• October 2, 2023
  • Staff
  • 0

Countries across Europe experienced their hottest September on record with unseasonably warm weather expected to continue into October.

Austria, Belgium, France, Germany, Poland, Switzerland and the UK all saw record-high temperatures last month, upwards of 3.6°C above seasonal norms.

The EU’s Copernicus Climate Change Service (C3s) expects 2023 to be the hottest year humanity has ever experienced.

How hot was Europe in September?

French weather service Meteo-France recorded an average of 21.5°C, marking the hottest September since measurements began in 1900. This is more than 3.6°C above the 1991-2020 normal and above this year’s July and August average of 21.1°C.

September heatwave alerts were issued in the country for the first time, with the centre-west département of Vienne recording 38.8°C earlier in the month – the country’s highest ever September temperature.

Germany recorded an average of 17.2°C in September – almost 4°C above the 1961-1990 average.

“The extraordinary temperatures in this year’s record September in Germany are further evidence that we are in the midst of climate change,” said Tobias Fuchs, head of the climate and environment division at the German Weather Service (DWD).

In Poland, temperatures were 3.6°C above average and the hottest for September since record-keeping began over a century ago.

The UK saw average highs of 22°C, a significant increase on the previous record of 20.9°C set in 1895.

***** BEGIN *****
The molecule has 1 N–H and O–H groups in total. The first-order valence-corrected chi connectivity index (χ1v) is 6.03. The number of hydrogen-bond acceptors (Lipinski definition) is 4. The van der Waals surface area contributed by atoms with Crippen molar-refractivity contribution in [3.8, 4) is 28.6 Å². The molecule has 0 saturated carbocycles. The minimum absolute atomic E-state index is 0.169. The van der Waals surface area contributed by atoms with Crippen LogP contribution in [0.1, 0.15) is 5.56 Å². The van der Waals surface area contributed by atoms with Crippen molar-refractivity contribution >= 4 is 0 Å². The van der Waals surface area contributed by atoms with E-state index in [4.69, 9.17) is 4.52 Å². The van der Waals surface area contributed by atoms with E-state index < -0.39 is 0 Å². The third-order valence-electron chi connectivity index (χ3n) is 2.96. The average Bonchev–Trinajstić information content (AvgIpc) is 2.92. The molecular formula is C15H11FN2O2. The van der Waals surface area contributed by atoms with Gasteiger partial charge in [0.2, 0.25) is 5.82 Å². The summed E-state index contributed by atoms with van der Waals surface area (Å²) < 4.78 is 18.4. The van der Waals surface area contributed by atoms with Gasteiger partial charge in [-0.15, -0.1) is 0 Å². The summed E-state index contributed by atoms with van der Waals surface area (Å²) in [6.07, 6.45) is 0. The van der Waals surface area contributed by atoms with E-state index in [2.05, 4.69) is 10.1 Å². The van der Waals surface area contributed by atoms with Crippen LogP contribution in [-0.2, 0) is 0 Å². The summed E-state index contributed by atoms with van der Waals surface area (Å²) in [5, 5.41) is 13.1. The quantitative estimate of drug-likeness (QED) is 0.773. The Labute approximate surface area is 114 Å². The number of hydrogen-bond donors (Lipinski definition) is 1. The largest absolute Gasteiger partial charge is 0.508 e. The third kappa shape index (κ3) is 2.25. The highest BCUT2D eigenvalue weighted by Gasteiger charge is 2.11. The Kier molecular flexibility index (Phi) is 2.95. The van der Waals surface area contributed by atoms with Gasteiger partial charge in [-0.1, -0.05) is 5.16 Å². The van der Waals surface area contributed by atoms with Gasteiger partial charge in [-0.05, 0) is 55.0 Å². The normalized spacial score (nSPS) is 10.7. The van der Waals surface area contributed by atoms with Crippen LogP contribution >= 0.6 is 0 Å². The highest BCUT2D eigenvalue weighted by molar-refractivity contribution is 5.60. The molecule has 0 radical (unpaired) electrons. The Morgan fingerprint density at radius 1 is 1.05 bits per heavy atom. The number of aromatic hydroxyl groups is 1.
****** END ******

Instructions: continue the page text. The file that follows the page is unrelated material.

Will high temperatures continue in October?

High temperatures are expected to continue this month in parts of Europe, with an October heatwave predicted in the UK.

A heat dome is forecast to develop over Western Europe this week, with temperatures rising as high as 37°C in Portugal and Spain and 35°C in southwest France.

Spanish weather agency AEMET says temperatures are set to soar 10°C above normal for this time of the year. This is expected to last until Tuesday and brings an increased risk of fire in some places.

Heat-trapping greenhouse gases and the El Niño weather event have led temperatures to hit record highs this year – a trend that’s set to continue over the next five years, according to the World Meteorological Organization (WMO).

The COP28 summit next month will see world leaders debate how to curb climate change and stick to Paris Agreement goals. The phasing down of fossil fuels to reduce planet-heating greenhouse gas emissions will be a key topic.

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